Every reasonable owner wants the best possible price and terms for his or her home. Several factors, including market conditions and interest rates, will determine how much you can get for your home. The idea is to get the maximum price and the best terms during the window of time when your home is being marketed.

What is your home worth?
All homes have a price, and sometimes more than one. There's the price owners would like to get, the value buyers would like to offer and a point of agreement which can result in a sale.

In considering home values, several factors are important:

  • The value of your home relates to local sale prices. The same home, located elsewhere, would likely have a different value.

  • Sale prices are a product of supply and demand. If you live in a community with an expanding job base, a growing population and a limited housing supply, it's likely that prices will rise. Alternatively, it's important to be realistic. If the local community is losing jobs and people are moving out, then you'll likely have a buyer's market.

  • Owner needs can impact sale values. If owner Smith "must" sell quickly, he will have less leverage in the marketplace. Buyers may think that Smith is willing to trade a quick closing for a lower price -- and they may be right. If Smith has no incentive to sell quickly, he may have more marketplace strength.

  • Sale prices are not based on what owners "need" or how much you paid for it months or years ago. When an owner says, "I must sell for $300,000 because I need $100,000 in cash to buy my next home," buyers will quickly ask if $300,000 is a reasonable price for the property. If similar homes in the same community are selling for $250,000, the seller will not be successful.

  • Sale prices are NOT the whole deal. Which would you rather have: A sale price of $200,000, or a sale price of $205,000 but where you agree to make a "seller contribution" of $5,000 to offset the buyer's closing costs, pay a $2,000 allowance for roof repairs, fund two mortgage points, re-paint the entire house and leave the washer and dryer?

Check around your neighbourhood for comparable homes for sale. Get to know what homes are selling for what amounts. You can, alternatively, employ the services of a professional appraiser. An appraiser will assess the value of your home in your local real estate market. Going to neighborhood open houses is another way to gather information and compare findings. So is doing research online. Two caveats: It's not easy to be objective about your own home and you shouldn't assume that the listing price on a for-sale necessarily reflects the home's true market value.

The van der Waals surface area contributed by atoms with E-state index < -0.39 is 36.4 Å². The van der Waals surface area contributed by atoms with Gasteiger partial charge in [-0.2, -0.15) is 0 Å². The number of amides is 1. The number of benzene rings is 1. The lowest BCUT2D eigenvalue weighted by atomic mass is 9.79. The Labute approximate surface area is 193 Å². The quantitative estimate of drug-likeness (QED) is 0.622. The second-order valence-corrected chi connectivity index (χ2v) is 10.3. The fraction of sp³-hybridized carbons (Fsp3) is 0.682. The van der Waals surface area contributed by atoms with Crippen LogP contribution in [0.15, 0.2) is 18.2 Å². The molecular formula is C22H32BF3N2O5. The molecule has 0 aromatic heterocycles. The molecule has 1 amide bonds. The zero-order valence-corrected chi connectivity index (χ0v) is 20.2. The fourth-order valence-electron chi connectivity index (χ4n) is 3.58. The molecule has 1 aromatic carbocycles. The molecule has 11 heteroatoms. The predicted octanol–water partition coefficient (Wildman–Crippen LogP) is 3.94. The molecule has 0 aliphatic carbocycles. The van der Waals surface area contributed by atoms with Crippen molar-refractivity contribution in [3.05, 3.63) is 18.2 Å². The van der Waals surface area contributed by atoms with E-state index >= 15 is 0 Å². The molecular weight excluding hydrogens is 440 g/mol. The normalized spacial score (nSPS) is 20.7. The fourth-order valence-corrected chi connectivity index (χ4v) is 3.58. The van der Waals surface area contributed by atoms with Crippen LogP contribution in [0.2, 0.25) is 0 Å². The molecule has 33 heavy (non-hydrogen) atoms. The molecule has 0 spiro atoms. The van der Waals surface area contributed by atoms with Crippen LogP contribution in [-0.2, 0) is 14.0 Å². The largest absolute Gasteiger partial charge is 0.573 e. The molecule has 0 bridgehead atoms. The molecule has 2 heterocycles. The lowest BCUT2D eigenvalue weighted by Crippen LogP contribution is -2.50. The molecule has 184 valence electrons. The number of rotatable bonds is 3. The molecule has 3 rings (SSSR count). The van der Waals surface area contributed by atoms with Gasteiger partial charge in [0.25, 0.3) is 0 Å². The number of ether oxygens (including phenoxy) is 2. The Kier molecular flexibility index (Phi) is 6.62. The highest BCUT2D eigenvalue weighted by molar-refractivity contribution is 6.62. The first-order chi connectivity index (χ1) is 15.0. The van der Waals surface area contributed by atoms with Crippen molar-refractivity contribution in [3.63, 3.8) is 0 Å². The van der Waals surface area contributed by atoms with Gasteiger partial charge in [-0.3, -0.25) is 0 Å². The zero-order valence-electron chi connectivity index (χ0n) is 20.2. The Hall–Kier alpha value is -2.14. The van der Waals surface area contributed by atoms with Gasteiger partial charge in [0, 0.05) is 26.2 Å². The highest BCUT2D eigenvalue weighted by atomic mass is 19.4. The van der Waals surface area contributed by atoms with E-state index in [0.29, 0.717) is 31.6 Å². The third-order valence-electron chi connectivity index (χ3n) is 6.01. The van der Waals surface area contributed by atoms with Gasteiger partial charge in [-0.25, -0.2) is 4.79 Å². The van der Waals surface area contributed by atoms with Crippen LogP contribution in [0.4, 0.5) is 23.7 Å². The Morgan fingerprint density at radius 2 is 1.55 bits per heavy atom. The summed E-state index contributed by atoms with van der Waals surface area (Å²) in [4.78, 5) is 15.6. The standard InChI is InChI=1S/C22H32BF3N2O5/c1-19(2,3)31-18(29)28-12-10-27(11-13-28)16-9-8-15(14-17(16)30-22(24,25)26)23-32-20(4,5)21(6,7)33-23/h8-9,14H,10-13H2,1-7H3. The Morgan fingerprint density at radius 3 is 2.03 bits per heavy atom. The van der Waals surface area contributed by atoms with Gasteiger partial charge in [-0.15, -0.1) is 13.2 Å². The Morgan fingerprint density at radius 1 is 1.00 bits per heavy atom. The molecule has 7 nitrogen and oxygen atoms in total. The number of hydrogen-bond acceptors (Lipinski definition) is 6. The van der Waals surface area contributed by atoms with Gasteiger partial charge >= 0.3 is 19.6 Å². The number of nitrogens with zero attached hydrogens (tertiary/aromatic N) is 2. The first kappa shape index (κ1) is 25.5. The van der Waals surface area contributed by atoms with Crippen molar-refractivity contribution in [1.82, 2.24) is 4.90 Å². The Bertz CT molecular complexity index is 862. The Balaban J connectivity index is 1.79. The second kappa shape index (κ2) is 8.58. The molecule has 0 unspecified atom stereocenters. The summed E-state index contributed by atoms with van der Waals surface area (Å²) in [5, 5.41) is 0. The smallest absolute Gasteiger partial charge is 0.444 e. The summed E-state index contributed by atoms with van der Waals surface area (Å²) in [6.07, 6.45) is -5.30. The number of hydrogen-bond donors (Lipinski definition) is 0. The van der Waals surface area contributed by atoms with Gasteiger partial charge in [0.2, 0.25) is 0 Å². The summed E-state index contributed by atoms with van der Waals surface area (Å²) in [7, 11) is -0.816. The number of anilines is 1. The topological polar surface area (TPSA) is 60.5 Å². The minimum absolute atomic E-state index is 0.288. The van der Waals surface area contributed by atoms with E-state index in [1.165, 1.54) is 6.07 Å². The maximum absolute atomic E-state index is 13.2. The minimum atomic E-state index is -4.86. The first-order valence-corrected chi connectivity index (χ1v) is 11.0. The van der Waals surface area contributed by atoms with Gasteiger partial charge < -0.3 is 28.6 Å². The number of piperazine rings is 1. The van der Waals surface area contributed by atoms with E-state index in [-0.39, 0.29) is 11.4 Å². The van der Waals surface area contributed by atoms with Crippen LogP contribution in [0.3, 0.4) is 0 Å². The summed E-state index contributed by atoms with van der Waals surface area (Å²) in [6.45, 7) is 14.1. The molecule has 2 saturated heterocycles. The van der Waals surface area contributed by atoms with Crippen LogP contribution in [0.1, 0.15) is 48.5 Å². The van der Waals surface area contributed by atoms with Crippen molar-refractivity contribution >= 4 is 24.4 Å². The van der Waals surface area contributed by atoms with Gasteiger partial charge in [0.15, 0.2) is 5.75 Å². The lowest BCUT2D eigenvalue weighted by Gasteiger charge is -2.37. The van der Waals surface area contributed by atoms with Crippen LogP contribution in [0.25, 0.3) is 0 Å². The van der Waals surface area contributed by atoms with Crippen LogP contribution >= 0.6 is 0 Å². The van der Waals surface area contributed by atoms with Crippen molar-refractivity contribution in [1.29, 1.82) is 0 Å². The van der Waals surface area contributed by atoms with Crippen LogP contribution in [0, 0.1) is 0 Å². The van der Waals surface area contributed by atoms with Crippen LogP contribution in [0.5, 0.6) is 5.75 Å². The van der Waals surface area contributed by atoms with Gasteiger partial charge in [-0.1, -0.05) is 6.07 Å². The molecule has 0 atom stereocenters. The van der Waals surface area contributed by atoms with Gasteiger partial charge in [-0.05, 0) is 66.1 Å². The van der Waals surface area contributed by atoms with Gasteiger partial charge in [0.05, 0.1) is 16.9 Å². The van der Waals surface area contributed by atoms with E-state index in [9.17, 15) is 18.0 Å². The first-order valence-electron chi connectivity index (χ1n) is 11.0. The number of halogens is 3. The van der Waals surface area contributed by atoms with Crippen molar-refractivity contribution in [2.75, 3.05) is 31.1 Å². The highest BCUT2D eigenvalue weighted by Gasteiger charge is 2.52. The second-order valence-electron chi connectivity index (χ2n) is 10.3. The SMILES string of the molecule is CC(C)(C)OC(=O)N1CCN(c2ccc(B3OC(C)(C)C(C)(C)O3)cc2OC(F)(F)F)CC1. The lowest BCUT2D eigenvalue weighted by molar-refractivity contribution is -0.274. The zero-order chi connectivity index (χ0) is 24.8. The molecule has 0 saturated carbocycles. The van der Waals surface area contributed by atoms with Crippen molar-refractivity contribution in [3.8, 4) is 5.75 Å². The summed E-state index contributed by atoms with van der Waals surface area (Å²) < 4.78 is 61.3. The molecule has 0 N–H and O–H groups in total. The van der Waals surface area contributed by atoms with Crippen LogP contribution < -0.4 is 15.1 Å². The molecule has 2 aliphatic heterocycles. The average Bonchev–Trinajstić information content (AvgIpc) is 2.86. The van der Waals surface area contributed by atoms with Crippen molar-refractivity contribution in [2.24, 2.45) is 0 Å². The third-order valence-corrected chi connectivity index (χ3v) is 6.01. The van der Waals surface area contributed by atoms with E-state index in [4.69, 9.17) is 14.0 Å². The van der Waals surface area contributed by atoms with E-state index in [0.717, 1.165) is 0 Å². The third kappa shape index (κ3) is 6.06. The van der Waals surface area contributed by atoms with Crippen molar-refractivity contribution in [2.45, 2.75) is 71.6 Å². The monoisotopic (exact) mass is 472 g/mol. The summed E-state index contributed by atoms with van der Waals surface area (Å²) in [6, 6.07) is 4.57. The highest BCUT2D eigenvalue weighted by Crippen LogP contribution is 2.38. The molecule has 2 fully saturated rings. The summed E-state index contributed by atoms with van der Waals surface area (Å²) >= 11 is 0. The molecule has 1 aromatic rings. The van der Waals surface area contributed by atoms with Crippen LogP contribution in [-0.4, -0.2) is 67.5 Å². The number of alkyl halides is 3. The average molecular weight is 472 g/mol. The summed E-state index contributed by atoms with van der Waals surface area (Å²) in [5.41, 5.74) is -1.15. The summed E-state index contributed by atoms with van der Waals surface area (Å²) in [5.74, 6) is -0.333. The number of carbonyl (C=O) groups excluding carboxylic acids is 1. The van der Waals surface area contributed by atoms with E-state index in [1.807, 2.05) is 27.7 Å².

TIP: Price per square foot is a time-honored method of real estate valuation and not a bad rule of thumb. However, it doesn't account for a choice location, a move-in-ready home or personal criteria and you should factor in how the property was measured and whether the square footage includes the garage or other detached buildings on the property.

One good way is simply to rely on real-estate agents. They’re not likely to talk you into asking too little; after all, their commissions are tied to the final sales price, so they have every incentive to sell your home for the highest possible figure.

Typically, a real-estate agent will perform a "comparable market analysis," in which the agent looks at recent sales prices of similar homes in the neighborhood to get a feel for what the market will bear. Agents also can bring other knowledge to the table, including a sense of how many similar properties are listed on the market. If there are lots of comparable homes available in your area, they might advise you to lower your price a bit to make the home more competitive.

Because experienced REALTORS® have handled many transactions, they're familiar with the terms and conditions that went into individual sales, not just published sale prices which may not reflect various premiums, discounts and adjustments.